Bringing an aquarium into your home or office is a great way to add vibrant color and life to your interior, as well as learn more about part of the natural world often hidden from our everyday lives. Caring for a freshwater or marine tank is both challenging and rewarding, but you can increase your chances of success by simply doing some research up front. If you're considering investing in an aquarium setup, it's important to consider some questions before taking on the responsibilities of this fun and exciting hobby:
- What types of fish, invertebrates, coral and/or Reef Rock do you want to get, and will they be a compatible mix with each other? To compare which aquatic life is generally compatible, please visit our
Species Compatibility Chart.
- What size and shape of aquarium is appropriate for the species mix you envision?
- What types of filtration, lighting, decorative structure, and accessory equipment are needed in order for the aquarium inhabitants to thrive?
- What feeding and maintenance is required to keep them healthy?
- Most importantly, are you willing to invest the time and money necessary for ongoing maintenance?
Rules of thumb
In order to answer some of the questions raised above, it's good to know some "aquarium basics." Here are some rules of thumb to consider when you are setting up your aquarium and helpful tips for setting up your first tank:
- Generally, the larger the aquarium the better, unless it will be too heavy for the flooring to hold it. A tank that is filled with gravel and water will weigh at least 10 lbs. per gallon. That adds up quickly, if you consider that a seemingly small 20-gallon tank will weigh 200 pounds . . . and that does not account for the stand, lighting, or filtration!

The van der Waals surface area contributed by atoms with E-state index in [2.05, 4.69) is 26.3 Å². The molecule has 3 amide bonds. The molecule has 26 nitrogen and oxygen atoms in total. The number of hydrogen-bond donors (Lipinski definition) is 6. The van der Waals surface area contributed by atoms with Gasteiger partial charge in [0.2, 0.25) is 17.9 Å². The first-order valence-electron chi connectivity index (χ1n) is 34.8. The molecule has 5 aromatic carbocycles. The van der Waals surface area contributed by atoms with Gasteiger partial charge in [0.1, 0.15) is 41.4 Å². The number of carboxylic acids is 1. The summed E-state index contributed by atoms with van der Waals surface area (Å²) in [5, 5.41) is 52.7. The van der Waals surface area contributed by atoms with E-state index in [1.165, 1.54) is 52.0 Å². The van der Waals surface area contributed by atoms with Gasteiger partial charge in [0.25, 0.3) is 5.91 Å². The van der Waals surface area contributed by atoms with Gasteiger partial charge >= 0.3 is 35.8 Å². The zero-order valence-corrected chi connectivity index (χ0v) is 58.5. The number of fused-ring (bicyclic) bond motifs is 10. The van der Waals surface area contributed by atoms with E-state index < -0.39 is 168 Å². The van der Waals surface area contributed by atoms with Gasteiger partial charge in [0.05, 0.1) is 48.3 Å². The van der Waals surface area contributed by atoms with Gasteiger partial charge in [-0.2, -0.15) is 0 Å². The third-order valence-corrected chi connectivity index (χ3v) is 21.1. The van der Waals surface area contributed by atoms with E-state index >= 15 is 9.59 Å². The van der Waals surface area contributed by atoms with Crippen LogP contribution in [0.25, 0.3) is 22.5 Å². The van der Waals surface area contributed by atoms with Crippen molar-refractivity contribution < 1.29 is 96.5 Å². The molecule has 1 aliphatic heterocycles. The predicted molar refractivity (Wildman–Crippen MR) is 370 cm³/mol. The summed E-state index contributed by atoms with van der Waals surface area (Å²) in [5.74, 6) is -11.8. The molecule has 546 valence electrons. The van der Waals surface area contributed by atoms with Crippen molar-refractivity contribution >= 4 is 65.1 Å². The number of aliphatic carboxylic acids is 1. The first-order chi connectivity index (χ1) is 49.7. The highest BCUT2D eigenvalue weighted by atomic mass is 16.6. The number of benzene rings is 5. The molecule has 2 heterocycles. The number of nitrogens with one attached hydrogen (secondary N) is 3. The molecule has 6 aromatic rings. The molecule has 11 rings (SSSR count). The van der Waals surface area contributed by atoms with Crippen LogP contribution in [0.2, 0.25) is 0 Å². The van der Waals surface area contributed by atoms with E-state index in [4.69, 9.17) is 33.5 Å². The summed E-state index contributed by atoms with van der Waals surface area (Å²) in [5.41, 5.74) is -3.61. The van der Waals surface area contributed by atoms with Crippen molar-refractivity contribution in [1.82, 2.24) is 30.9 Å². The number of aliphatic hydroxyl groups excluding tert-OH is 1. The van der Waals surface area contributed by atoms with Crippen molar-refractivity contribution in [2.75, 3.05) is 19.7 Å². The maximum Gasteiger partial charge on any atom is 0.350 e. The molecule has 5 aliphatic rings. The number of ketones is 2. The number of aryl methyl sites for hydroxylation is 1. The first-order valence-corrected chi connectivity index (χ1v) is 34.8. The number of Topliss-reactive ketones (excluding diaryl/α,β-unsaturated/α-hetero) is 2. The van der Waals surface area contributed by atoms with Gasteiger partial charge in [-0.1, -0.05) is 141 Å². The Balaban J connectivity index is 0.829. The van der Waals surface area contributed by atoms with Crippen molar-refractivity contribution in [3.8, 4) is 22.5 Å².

- It is imperative to choose a sturdy stand to hold the tank. If you choose to set up your tank in an environment frequented by small children, choose a stand that cannot be climbed on or pulled over.
- Choose a filter appropriate to the type of inhabitants you are keeping and water capacity of the tank. Buy the best filter that you can afford. At minimum, a filter should provide mechanical and biological filtration. To learn more about filtration systems,
- Next you'll need a heater and a good thermometer. Make sure the heater is at least 3-5 watts per gallon. For example, a 50-gallon tank would require a 150-250 watt heater.
- You will need to choose an aquarium cover or hood. If the inhabitants require special lighting, you'll want to purchase a fixture that can accommodate it.
- A water conditioner will be needed to remove chlorine and heavy metals if they are present in your water supply.
- Don't forget a net!
- Now you're ready to decorate. It's essential to choose decorations that provide fish with structure and hiding places to relieve stress. Plants and decorations can also be used to conceal filter parts. Gravel in the bottom of the tank holds plants and decorations while hiding wastes. If you will be using an undergravel filter, the gravel should be about 2 inches thick. Dark colors will make the fish color appear more vibrant.
- A gravel cleaner and algae cleaner will be needed within 30 days so you can begin regular maintenance.
- Before you place the items in the tank, rinse them off and rinse gravel thoroughly until water drained off is clear.
- Choose a sturdy, level area to set up the tank.
- Set up the stand and then the tank. Pour in cleaned gravel.
- Fill the tank with water about 3/4 full, then put in decorations, set up filtration, heater, and thermometer. Continue filling aquarium to 1/2" from bottom of rim. This allows extra space for when you put your first batch of fish in to acclimate.
- Now, you're ready to start up filtration, heater, and add any water conditioners needed including our Live Nitrifying Bacteria to quickly establish biological filtration. Assemble lighting/cover. Then wait until tank heater has adjusted the water to the correct temperature (75°F for most fish) and maintains it.
- Finally, you can purchase your fish and acclimate them to their new home; remember not to put too many in at one time. LiveAquaria.com also offers a detailed Acclimation Guide to make this important step easier.
You have now successfully set up your tank. Please take some time to browse both LiveAquaria.com and
PetEducation.com to discover other information, tips, and techniques for keeping fish.